Do you want your church to be better at caring for God's creation? PEC has been listening to your needs and prepared a Guide to Starting a Church Earth Care Team. Whether you are interested in starting an earth care team for your church or re-energizing an existing team, this guide is for you. Starting an earth care team at your church is just the beginning. Keeping it going is the real challenge. The Guide has five goals to help you start an Earth Care Team and sustain it at your church:

  • Form a Congregational Earth Care Team. This is actually not as big as it sounds. It is a pre-meeting step - before your first Earth Care Team meeting - for a few people to decide on what the team’s purpose should be and to recruit others.  
  • Meet as a Congregational Earth Care Team. In your first meeting, describe your purpose, develop a mission statement, set a goal(s), and decide on a name to help you communicate with others and recruit them to join your team.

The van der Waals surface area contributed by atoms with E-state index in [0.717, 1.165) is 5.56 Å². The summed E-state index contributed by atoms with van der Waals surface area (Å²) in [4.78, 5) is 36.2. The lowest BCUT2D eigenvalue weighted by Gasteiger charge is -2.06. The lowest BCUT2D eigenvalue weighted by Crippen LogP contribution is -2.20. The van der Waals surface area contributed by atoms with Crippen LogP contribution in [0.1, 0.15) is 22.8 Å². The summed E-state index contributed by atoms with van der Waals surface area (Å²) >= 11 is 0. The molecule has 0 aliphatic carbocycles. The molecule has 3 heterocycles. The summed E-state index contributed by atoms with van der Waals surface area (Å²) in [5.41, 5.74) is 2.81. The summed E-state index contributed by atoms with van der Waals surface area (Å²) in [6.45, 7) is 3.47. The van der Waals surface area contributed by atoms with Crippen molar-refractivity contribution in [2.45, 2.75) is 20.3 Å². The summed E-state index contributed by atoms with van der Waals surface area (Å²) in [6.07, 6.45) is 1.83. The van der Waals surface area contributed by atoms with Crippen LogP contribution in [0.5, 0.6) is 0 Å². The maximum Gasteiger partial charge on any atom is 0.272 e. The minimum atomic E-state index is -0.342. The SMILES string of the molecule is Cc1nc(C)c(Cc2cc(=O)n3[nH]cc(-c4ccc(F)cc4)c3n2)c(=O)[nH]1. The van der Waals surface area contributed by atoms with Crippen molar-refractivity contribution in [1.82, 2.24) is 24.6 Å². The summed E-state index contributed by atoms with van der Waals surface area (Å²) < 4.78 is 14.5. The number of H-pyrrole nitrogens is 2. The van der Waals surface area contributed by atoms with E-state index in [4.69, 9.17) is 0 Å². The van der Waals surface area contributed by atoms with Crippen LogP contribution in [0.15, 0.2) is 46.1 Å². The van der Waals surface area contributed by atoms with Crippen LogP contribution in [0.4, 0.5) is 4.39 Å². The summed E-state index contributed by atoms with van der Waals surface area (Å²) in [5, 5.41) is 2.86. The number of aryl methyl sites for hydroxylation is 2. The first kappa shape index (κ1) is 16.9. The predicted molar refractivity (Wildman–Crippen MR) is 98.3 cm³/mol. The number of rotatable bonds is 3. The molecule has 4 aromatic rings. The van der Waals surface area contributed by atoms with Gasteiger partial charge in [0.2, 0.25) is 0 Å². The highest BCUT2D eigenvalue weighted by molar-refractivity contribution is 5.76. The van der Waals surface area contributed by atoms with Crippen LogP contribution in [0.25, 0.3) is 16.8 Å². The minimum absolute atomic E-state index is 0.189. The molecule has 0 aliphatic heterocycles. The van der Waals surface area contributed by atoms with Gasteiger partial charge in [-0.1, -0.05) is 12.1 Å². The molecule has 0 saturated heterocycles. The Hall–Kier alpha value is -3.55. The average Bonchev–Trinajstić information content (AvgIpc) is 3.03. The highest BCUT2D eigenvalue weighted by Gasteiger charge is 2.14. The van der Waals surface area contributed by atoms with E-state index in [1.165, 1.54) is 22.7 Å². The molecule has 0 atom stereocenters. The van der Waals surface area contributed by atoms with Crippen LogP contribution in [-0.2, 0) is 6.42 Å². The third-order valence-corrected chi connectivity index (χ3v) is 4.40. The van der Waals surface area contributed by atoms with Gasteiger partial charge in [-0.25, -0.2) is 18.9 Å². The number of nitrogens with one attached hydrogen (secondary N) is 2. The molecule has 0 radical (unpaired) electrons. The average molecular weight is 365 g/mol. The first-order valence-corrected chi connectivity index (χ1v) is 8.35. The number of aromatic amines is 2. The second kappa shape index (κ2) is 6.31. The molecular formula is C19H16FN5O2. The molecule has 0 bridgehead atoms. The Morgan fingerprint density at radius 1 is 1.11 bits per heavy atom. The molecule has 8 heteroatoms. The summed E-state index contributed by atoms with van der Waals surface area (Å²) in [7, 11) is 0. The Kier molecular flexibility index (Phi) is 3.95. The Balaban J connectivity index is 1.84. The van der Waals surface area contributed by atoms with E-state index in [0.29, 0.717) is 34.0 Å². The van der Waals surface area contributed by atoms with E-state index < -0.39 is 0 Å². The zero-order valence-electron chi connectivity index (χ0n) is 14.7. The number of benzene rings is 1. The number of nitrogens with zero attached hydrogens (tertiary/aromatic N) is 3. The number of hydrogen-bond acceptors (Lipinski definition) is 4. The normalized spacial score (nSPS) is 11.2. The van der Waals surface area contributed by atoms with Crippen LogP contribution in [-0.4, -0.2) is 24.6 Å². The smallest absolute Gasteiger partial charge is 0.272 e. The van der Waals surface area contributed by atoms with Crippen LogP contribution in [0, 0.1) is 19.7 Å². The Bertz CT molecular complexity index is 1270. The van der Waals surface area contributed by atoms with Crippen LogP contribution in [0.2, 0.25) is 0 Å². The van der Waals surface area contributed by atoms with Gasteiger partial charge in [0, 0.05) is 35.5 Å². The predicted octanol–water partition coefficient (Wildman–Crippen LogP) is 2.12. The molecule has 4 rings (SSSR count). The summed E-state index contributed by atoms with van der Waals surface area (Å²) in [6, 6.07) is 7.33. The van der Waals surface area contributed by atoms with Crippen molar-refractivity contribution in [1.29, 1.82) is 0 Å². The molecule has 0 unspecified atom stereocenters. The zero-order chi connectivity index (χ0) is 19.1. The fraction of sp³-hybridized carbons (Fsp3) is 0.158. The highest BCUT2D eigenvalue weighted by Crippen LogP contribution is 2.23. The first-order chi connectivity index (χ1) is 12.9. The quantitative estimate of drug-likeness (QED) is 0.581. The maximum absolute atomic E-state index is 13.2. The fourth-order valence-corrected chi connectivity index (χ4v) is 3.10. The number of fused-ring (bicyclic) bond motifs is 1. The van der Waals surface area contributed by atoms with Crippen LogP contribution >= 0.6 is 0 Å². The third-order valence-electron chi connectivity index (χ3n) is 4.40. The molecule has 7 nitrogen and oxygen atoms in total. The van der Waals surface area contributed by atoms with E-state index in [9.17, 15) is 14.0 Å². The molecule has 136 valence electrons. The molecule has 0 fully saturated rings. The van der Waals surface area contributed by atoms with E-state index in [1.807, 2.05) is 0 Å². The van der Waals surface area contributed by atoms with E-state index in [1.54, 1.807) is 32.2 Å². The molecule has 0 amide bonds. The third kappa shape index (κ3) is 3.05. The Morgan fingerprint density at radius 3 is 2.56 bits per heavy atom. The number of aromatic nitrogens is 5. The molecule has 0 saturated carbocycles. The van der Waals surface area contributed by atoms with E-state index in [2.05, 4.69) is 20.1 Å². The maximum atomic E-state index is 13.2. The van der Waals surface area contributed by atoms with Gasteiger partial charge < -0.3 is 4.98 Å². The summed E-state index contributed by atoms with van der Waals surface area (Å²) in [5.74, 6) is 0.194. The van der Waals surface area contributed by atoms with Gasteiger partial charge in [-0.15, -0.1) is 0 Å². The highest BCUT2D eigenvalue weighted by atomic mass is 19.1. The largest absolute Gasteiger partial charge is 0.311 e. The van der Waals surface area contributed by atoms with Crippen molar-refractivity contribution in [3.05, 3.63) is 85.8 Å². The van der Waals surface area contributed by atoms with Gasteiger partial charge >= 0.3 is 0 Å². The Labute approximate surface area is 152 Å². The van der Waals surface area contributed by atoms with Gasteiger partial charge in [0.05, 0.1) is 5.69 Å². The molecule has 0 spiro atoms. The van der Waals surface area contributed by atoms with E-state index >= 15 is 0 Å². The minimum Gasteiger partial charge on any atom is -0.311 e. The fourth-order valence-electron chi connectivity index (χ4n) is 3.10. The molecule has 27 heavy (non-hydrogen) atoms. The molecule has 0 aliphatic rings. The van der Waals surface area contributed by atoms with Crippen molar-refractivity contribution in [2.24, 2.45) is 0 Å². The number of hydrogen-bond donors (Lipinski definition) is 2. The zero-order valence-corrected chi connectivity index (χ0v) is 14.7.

• Schedule Activities and Events. When deciding on an activity or event, be sure to identify and delegate tasks so that one person isn’t responsible for doing everything. Not only does this lessen the load but it involves members so there is more support for what you are doing.
  • Evaluate your efforts. Periodically review your successes and challenges to identify your strengths and weaknesses and make plans to do better.
  • Publicize your accomplishments. Use church, presbytery and local communication channels to report on what your team has done so others will understand what your team does and may be motivated to join.